Will ex-colleagues of Ian Paterson who turned blind eye face justice?


Will ex-colleagues of Ian Paterson who turned blind eye face justice? Five healthcare professionals have been referred to watchdogs over butchering breast surgeon scandal

  • No former colleagues of the disgraced surgeon have been named in the probe
  • But five were reported to medical watchdogs – and one matter to the police 
  • They may finally face discipline over the scandal or face criminal charges

No former colleagues of the disgraced surgeon have been named in the probe but five have been reported to medical watchdogs – and one matter to the police.

The findings of inquiry chairman Bishop Graham James raise the prospect of them finally being disciplined over the Ian Paterson scandal or facing criminal charges.

The Rt Rev James said: ‘I did promise that if, during our work, we found healthcare professionals or others whom we believe should be investigated by their disciplinary bodies or the police, I would report them to the relevant authorities.

‘I have reported five healthcare professionals to either the General Medical Council (GMC) or the Nursing and Midwifery Council. In addition, I have referred one matter for investigation by the West Midlands Police since it seems to go beyond professional misconduct alone.’

The findings of inquiry chairman Bishop Graham James raise the prospect of former colleagues finally being disciplined over the Ian Paterson (pictured) scandal or facing criminal charges

He declined to give details of the allegations he has referred to health watchdogs and detectives, and his report was careful not to identify those now under close scrutiny.

But the language used in the inquiry report – with references to multiple ‘individual and organisational’ failures as well as ‘wilful blindness’ by colleagues who witnessed his conduct – is a warning to those who failed to halt Paterson’s malpractice earlier.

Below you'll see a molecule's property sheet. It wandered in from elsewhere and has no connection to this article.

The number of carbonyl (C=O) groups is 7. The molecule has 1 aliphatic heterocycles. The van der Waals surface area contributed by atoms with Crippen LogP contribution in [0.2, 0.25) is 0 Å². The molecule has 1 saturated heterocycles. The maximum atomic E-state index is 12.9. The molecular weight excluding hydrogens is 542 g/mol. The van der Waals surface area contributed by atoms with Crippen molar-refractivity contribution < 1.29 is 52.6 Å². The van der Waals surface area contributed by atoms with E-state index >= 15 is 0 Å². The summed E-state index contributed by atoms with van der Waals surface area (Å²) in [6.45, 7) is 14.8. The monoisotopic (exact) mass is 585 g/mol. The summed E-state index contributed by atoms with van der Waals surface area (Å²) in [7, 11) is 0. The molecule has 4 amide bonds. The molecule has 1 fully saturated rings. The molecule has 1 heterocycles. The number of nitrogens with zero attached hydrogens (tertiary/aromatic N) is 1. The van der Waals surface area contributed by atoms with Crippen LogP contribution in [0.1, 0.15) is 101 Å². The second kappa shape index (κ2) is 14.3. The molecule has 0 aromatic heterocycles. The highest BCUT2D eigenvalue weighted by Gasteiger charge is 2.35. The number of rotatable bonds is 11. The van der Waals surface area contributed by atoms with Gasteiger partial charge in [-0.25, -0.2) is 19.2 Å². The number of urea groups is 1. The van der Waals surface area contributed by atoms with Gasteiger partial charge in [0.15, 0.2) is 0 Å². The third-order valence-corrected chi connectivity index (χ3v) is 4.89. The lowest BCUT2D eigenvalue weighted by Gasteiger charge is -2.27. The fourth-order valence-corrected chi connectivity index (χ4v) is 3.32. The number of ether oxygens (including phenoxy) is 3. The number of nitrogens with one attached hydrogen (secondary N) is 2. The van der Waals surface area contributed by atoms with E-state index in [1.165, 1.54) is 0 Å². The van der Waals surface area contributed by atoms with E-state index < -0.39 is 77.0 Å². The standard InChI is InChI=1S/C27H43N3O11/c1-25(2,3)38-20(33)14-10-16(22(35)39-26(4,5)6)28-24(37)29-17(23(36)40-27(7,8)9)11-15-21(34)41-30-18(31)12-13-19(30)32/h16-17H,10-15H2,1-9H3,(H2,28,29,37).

Mr James said: ‘While patients have been our focus, the impact that is described in this report has been enormous for many clinicians and others who either worked with Paterson or came into contact with him. Those who did take action but were then poorly served by those to whom they reported, have themselves been traumatised.

‘Some who should have taken action now live with the guilt. Others are in a state of denial.

‘Many patients felt that some of those who worked closely with Paterson should answer for their actions or negligence.’ 

The Right Rev Graham James, presented a report and its findings of the Ian Paterson inquiry today (pictured above, a person outside the building)

The Right Rev Graham James, presented a report and its findings of the Ian Paterson inquiry today (pictured above, a person outside the building)

The report revealed that four doctors who raised concerns about Paterson in 2007 were themselves subject later to investigation by the GMC, in order to determine their fitness to practise, since they had worked alongside Paterson.

It added: ‘While we understand that this was not as a direct result of them raising concerns about Paterson, there is a belief among some that becoming visible by raising concerns increased the likelihood of them coming under scrutiny and investigation.’

A breast cancer nurse who worked closely with Paterson, and who was suspected of malpractice, died in 2017.

In 2017 a Daily Mail investigation revealed an extraordinary series of blunders and missed warning signs meant Paterson’s malpractice carried on for 15 years.

Whistleblowers who tried to raise the alarm were not taken seriously or were ignored.

NHS bosses deemed protecting his reputation more important than addressing the medical needs of his patients, it was revealed.

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